Complex systems present problems in mathematical modelling.The equations from which complex system models are developed generally derive from statistical physics, information theory and non-linear dynamics, and represent organized but unpredictable behaviors of systems of nature that are considered...

, which are more common at certain levels of organization. For example, certain aspects of evolutionary psychology
Evolutionary psychology
Evolutionary psychology is an approach in the social and natural sciences that examines psychological traits such as memory, perception, and language from a modern evolutionary perspective. It seeks to identify which human psychological traits are evolved adaptations, that is, the functional...

 and sociobiology
Sociobiology
Sociobiology is a field of scientific study which is based on the assumption that social behavior has resulted from evolution and attempts to explain and examine social behavior within that context. Often considered a branch of biology and sociology, it also draws from ethology, anthropology,...

 are rejected by some who claim that complex systems are inherently irreducible and that a holistic approach is needed to understand them.

Daniel Dennett
Daniel Dennett
Daniel Clement Dennett is an American philosopher, writer and cognitive scientist whose research centers on the philosophy of mind, philosophy of science and philosophy of biology, particularly as those fields relate to evolutionary biology and cognitive science. He is currently the Co-director of...

 defends scientific reductionism—which he says is really little more than materialism
Materialism
In philosophy, the theory of materialism holds that the only thing that exists is matter; that all things are composed of material and all phenomena are the result of material interactions. In other words, matter is the only substance...

—by distinguishing between this and what he calls "Greedy reductionism
Greedy reductionism
Greedy reductionism is a term coined by Daniel Dennett, in his 1995 book Darwin's Dangerous Idea, to refer to a kind of erroneous reductionism...

": the idea that every explanation in every field of science should be reduced to particle physics
Particle physics
Particle physics is a branch of physics that studies the existence and interactions of particles that are the constituents of what is usually referred to as matter or radiation. In current understanding, particles are excitations of quantum fields and interact following their dynamics...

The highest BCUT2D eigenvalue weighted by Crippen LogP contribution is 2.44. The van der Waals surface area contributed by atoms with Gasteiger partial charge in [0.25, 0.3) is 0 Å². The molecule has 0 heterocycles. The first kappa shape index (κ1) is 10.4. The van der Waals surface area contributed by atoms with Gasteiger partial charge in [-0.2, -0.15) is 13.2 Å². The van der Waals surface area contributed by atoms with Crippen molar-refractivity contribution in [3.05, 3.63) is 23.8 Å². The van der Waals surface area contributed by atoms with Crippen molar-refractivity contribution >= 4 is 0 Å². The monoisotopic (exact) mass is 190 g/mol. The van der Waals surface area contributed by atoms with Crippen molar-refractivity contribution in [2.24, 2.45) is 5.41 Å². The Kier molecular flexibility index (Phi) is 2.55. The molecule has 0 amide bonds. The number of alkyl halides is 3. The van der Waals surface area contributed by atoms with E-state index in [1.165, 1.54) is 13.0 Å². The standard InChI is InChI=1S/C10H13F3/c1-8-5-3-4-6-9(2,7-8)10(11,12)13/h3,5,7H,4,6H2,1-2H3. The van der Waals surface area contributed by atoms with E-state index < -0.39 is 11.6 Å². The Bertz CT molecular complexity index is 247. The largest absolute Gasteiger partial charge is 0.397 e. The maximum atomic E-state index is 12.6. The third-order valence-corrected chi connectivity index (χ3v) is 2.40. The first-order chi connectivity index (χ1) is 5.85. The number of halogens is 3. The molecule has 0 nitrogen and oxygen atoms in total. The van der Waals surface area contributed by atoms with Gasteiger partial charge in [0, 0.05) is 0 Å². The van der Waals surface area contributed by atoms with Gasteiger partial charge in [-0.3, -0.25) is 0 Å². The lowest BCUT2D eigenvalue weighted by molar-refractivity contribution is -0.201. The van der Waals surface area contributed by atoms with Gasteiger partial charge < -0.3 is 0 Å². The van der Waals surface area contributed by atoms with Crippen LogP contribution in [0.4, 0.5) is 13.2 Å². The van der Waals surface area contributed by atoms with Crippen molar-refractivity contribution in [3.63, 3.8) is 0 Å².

or string theory
String theory
String theory is an active research framework in particle physics that attempts to reconcile quantum mechanics and general relativity. It is a contender for a theory of everything , a manner of describing the known fundamental forces and matter in a mathematically complete system...

. Greedy reductionism, he says, deserves some of the criticism heaped on reductionism in general because the lowest-level explanation of a phenomenon, even if it exists, is not always the best way to understand or explain it.

Some strong reductionists believe that the behavioral sciences should become "genuine" scientific disciplines based on genetic biology, and on the systematic study of culture (see Richard Dawkins's concept of memes). In his book The Blind Watchmaker
The Blind Watchmaker
The Blind Watchmaker: Why the Evidence of Evolution Reveals a Universe without Design is a 1986 book by Richard Dawkins in which he presents an explanation of, and argument for, the theory of evolution by means of natural selection. He also presents arguments to refute certain criticisms made on...

, Dawkins
Dawkins
Dawkins is an English surname. It is a compound of 'Daw', a common diminutive of 'David' during the Middle Ages, and Kin; literally "the kin of David".It has also been linked with the Keynes family as a derivative name.It may refer to:...

 introduced the term "hierarchical reductionism" to describe the view that complex systems can be described with a hierarchy of organizations, each of which is only described in terms of objects one level down in the hierarchy. He provides the example of a computer, which under hierarchical reductionism is explained in terms of the operation of hard drives, processors, and memory, but not on the level of AND OR gates, or on the even lower level of electrons in a semiconductor medium.